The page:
In addition to leading the tenants' association, Coger has advocated for the Astoria community for decades. Her son, now 65 years old, used to attend the after-school programs at Variety, where he was once awarded “Boy of the Year.”
“I’m a little emotional,” Coger said after she accepted the honor. “It’s been a long journey. I’ve seen many, many changes come to Astoria.”
Coger’s record of community activism ranges from fighting for voting and civil rights to gender equality. She marched with Dr. Martin Luther King, Jr. down the National Mall during the Civil Rights Movement of the 1960s.
On a local level, she helped push what was then the Boys Club to accept girls. Coger said the changes came at a time when people were fighting for equality for everyone.
“It didn't happen right away, it took years before the girls came in and used the facilities,” she said. “Girls and boys mixing and everything, that wasn't the general lifestyle then.
“I look at it as the taxpayers' money. We were taxpayers too,” Coger added. “The benefits all went to the male side as to what it was spent on.”
Coger said she valued Variety because it offered children like her son “the outlet to be involved and explore.”
“Coming into manhood, the challenges and the gifts, it was like a safe haven,” she said. “They could come and explore themselves and get a vision for their life.”
Variety Boys and Girls Club has historically served as the “safe, neutral ground” among the Astoria, Ravenswood and Queensbridge public housing developments, according to Variety executive director Matthew Troy.
Coger noted that other than the Jacob Riis Neighborhood Settlement, which is located in the Queensbridge Houses, other public housing developments don’t have a facility that provides after-school programming for youth.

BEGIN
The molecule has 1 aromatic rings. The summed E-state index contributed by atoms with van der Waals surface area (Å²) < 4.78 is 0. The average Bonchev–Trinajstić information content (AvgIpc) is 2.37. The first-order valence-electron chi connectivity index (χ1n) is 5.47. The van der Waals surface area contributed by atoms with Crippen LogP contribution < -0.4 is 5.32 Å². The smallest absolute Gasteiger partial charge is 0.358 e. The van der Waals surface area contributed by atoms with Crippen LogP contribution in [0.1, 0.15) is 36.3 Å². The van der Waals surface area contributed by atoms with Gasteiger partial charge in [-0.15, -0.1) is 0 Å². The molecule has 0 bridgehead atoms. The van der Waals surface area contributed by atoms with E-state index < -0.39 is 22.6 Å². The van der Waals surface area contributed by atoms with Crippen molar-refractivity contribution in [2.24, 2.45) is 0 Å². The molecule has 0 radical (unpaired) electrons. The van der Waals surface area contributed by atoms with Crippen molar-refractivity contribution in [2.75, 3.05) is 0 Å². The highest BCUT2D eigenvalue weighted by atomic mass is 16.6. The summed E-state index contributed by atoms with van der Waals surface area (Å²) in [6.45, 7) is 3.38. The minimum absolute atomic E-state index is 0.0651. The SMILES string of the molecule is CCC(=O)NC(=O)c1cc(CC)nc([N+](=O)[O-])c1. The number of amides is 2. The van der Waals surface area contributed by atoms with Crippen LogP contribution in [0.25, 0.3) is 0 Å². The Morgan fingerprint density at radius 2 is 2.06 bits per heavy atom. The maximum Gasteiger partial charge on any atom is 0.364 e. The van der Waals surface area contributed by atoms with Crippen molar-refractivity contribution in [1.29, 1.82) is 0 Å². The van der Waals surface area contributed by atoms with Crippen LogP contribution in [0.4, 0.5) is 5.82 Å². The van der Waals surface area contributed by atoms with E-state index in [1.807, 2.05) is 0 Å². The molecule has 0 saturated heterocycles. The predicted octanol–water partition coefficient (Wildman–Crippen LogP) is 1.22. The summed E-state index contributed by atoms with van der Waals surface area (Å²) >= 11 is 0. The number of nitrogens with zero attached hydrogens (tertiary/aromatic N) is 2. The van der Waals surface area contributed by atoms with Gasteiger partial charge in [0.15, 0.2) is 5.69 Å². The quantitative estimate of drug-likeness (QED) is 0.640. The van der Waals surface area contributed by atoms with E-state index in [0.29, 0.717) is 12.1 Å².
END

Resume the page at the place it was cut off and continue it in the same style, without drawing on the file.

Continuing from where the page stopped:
“The average housing development does not have a facility that's capable of supplying the activities and learning sessions that it takes to make a young person's life whole,” she said. “[Variety] was the home for Astoria Houses youth.”
“All families need not just affordable after-school options for their kids, but also high-quality ones,” Troy added. “The benefits are so clear. Families and parents can work and make a living and know that their kids are in a safe, productive place.”
Variety launched the new initiative, Troy said, because he wants the club to serve as a central community space that recognizes people “for the good work they’re doing.” Each month will coincide with a theme, which will honor people who have made a difference in the community, he said.
Coger was selected as the honoree because of Women’s History Month.
“The work that Ms. Coger has put in to make this a better community is well known throughout Astoria and Long Island City,” Troy said. “For years, she has been a strong advocate of families.”
Next month’s theme will be Volunteer Month. Troy said Variety will honor local volunteers and organize a reception for honorees.
“We really want this club to be at the center of good, positive change in this community,” he said. “That’s what it’s all about.”